Wildland Fire Simulation: An Improvised Software Solution

By E.M. “Sonny” Stiger and Rocky Infanger
Photos by Audrey Todd


FARSITE is a sophisticated fire area simulator computer program designed to simulate fire growth using existing models of fire behavior found in the BEHAVE Fire Behavior Prediction and Fuel Modeling System (Andrews 1986), and in the Canadian Forest Fire Behavior Prediction System (Forestry Canada Fire Danger Group 1992). Many users consider FARSITE to be data-bound and too cumbersome for daily operational use. The authors have used a simple procedure that works.

A computer program by Map Tech, Terrain Navigator Pro, used in conjunction with BEHAVE PLUS has provided a relatively accurate and fast wildland fire projection method. Terrain Navigator Pro is a digital topographic map and aerial photography collection system; BEHAVE PLUS is a fire behavior modeling system. Any qualified fire behavior analyst or experienced local firefighter with a strong fire behavior background who has a working knowledge of the BEHAVE program and is familiar with the local fuels, weather, and topography can use the following procedure. The programs are immediately available for use in real time as a support to the fire incident management team from initial attack to a Type One incident. This procedure was tested in 2006 and 2007 on wildland fires in and around Lewis and Clark County, Montana, by E.M. “Sonny” Stiger, fire behavior analyst (FBAN), and Rocky Infanger, chief Wolf Creek/Craig Fire Service Area. The results have been impressive.

Following are three examples of how the method can be used in fire management operations for initial attack, extended attack, and large fire management.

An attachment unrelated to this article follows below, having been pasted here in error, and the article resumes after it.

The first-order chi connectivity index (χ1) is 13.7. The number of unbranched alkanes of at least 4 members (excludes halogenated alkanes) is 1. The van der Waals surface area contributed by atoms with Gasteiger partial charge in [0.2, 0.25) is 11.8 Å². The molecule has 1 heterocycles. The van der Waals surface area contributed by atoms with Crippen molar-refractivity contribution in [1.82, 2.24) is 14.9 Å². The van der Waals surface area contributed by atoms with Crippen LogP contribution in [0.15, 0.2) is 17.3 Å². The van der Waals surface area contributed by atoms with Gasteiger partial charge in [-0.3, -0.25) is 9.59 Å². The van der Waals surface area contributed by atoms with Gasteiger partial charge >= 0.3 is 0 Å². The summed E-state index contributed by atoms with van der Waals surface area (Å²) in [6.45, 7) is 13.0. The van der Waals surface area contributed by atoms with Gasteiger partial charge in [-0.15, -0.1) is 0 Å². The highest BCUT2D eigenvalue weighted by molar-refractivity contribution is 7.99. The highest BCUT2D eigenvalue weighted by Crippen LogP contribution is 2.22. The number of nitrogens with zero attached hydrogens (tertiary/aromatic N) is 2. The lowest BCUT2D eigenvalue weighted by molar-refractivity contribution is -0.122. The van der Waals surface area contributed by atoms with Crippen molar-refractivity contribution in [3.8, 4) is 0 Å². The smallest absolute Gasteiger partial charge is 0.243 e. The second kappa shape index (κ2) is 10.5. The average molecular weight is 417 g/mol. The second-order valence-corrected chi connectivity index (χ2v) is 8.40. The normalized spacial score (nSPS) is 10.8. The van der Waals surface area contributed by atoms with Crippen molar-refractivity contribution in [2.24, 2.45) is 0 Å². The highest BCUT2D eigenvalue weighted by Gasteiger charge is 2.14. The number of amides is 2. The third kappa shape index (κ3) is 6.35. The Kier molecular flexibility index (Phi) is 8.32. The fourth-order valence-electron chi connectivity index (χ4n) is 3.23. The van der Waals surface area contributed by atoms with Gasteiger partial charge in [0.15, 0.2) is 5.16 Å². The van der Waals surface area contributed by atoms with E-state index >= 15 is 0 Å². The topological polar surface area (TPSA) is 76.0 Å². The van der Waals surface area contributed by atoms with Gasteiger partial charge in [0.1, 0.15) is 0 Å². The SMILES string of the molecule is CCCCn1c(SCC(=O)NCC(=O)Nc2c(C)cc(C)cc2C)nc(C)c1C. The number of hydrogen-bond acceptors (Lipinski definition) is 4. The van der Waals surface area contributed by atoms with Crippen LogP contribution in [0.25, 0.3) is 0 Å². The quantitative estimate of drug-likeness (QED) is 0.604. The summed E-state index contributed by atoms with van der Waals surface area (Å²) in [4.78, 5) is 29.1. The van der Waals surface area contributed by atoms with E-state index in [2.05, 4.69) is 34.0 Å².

Wildland Fire Simulation: An Improvised Software Solution

(1) A photo of the Black Beach fire near Wolf Creek, Montana, on August 21, 2012.

Initial Attack

With the first fire report, note the location either by landmark, address, latitude/longitude, or township and range. Terrain Navigator can locate your fire with any of these inputs on its database. The computer program will highlight the fire origin either on a contour map or an aerial photo, or both at the same time, in either flat map or 3-D. The next step is to determine the fuel model and potential for crowning (ladder fuels, crown closure, and so on.) by experience, local knowledge, and/or the Terrain Navigator aerial photo.

Next, determine the wind speed and direction from on-site personnel, an air observer, the nearest weather station, or Remote Area Weather Station (RAWS). Several agencies now maintain RAWS stations with the data available via the Internet.

Determine the percent slope using the Terrain Navigator program.